As the majority of barriers to home improvement are financial, the strategy for a sustainable model is key to ensuring efficiency and scale. The viability of the model is based on two proved premises: 1) completing the service in 5-6 days to ensure efficiency and 2) buying discounted materials. To make these two requirements possible, Fernando developed partnerships with material companies that sell a large amount of material at a discount to local merchants. They maintain a stock of materials, ensuring their availability, and receive training directly from the manufacturer, thus contributing to the qualification of the local workforce. The materials used are carefully selected, based on cost, efficiency, and environmental impact.
Vivenda works only in consolidated favelas that have been established for at least 30 years. The entry point of Vivenda inside the community is ensured by partnerships with local NGOs. The employees are local people, hired and trained by Vivenda’s staff partners, and they are paid at the market wage for construction work. Vivenda advertises in the neighborhood via flyers and word-of-mouth. When a home owner shows interest for the renovation, Vivenda’s architect performs a technical visit to understand the needs and analyze the viability of a renovation. During this visit, the architect takes all measurements and defines with the resident what are the renovation priorities. Vivenda then performs a socioeconomic evaluation of the household, develops the renovation project and budget, and, once the resident agrees, schedules the renovation. Although Vivenda has its prefabricated kits, it is not uncommon for "low complexity” problems to end up bumping into more complex structural problems. In these cases, Vivenda takes the risk and fixes the issue at no further cost to the resident than what was already agreed upon.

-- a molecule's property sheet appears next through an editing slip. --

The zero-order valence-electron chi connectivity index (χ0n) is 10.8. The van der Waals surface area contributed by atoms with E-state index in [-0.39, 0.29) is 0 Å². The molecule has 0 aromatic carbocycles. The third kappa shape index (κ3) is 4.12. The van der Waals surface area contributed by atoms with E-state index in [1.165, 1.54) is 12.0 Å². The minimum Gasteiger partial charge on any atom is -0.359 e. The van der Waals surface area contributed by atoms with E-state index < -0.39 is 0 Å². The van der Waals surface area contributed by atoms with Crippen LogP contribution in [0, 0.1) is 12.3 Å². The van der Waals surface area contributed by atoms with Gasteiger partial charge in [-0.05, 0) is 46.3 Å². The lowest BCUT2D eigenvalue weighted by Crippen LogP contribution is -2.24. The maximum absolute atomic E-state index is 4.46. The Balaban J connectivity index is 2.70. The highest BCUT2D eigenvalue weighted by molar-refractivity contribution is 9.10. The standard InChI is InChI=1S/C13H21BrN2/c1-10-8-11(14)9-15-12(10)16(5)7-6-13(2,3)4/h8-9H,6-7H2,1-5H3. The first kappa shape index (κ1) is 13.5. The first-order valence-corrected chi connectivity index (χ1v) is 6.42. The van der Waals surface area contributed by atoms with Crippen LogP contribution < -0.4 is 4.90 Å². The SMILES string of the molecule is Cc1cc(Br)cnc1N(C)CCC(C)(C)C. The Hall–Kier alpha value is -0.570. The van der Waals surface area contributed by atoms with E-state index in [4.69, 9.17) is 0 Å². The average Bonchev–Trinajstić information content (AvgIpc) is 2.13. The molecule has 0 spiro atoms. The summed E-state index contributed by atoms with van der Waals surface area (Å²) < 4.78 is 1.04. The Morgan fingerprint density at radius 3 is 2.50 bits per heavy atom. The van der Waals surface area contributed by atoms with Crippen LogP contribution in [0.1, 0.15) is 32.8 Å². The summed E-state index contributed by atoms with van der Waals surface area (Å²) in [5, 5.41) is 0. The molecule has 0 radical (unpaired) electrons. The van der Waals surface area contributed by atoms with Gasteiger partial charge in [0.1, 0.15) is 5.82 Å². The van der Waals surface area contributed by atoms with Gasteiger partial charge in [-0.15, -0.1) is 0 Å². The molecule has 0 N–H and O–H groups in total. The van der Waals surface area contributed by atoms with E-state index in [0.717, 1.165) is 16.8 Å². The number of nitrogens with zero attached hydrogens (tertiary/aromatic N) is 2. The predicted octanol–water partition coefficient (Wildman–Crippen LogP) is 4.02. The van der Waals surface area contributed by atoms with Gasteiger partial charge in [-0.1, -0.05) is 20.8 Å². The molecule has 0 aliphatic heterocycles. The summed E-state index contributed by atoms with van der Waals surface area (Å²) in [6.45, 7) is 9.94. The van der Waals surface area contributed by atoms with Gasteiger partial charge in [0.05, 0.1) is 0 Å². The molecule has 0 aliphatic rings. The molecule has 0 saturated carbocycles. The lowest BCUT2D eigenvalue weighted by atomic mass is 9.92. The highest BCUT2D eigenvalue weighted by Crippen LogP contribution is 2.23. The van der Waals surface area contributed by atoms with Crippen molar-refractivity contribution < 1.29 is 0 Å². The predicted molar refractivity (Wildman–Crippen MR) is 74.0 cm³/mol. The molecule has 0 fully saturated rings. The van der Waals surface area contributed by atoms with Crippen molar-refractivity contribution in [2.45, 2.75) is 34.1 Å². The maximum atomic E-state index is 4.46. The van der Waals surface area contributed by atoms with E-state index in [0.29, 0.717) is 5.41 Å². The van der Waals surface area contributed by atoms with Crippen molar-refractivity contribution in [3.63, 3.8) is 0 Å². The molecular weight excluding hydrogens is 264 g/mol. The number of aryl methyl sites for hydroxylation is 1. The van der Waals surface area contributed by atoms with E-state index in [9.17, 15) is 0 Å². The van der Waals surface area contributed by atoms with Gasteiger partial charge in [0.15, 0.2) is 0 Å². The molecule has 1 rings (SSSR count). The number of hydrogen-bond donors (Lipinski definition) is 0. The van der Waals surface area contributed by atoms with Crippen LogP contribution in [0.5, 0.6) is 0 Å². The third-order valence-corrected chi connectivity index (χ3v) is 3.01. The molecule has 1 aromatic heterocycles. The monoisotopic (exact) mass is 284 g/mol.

The process of discussing renovation priorities among residents and technicians is important. Residents have many inadequacies in their homes, and often tend to prioritize renovations based on esthetic, not health, criteria. Thus, Vivenda also has the role of creating, together with the residents, a culture of "living well" in which health is prioritized, so there is also an educational investment within each renovation. Commonly, renovations encourage residents to take better care of the house and its inhabitants. Often, after the renovation of a bathroom for example, residents worry more about buying cleaning products and toiletries, and make other improvements to the residence that had been neglected in the past. Fernando believes that change comes from within. Improving homes indirectly has a broader role than impacting health, but it changes people as well, improves their self-esteem and empowers them to change their surroundings. Ana, one of their beneficiaries, started cleaning the street so that people coming from it would not bring dirt inside her updated house. Another beneficiary, who had been ashamed to throw her son a birthday party at her house, was able to host the party after the renovation made her proud of her home. In the future, Fernando intends to hold actions with community dwellers regarding care of public areas, outside of the houses.
Vivenda’s macro objective is to create a framework for the market of home improvement for low income families at a national level, by showcasing a model that works. By first building partnerships with stakeholders in different sectors, Fernando is showing that the low income population is an important group of customers. With the construction materials industry, Fernando is establishing business partnerships and training the workforce. By showcasing a model that is economically viable, Fernando creates an example for banks and other entrepreneurs and investors to enter the market, reaching critical players to help solve this problem.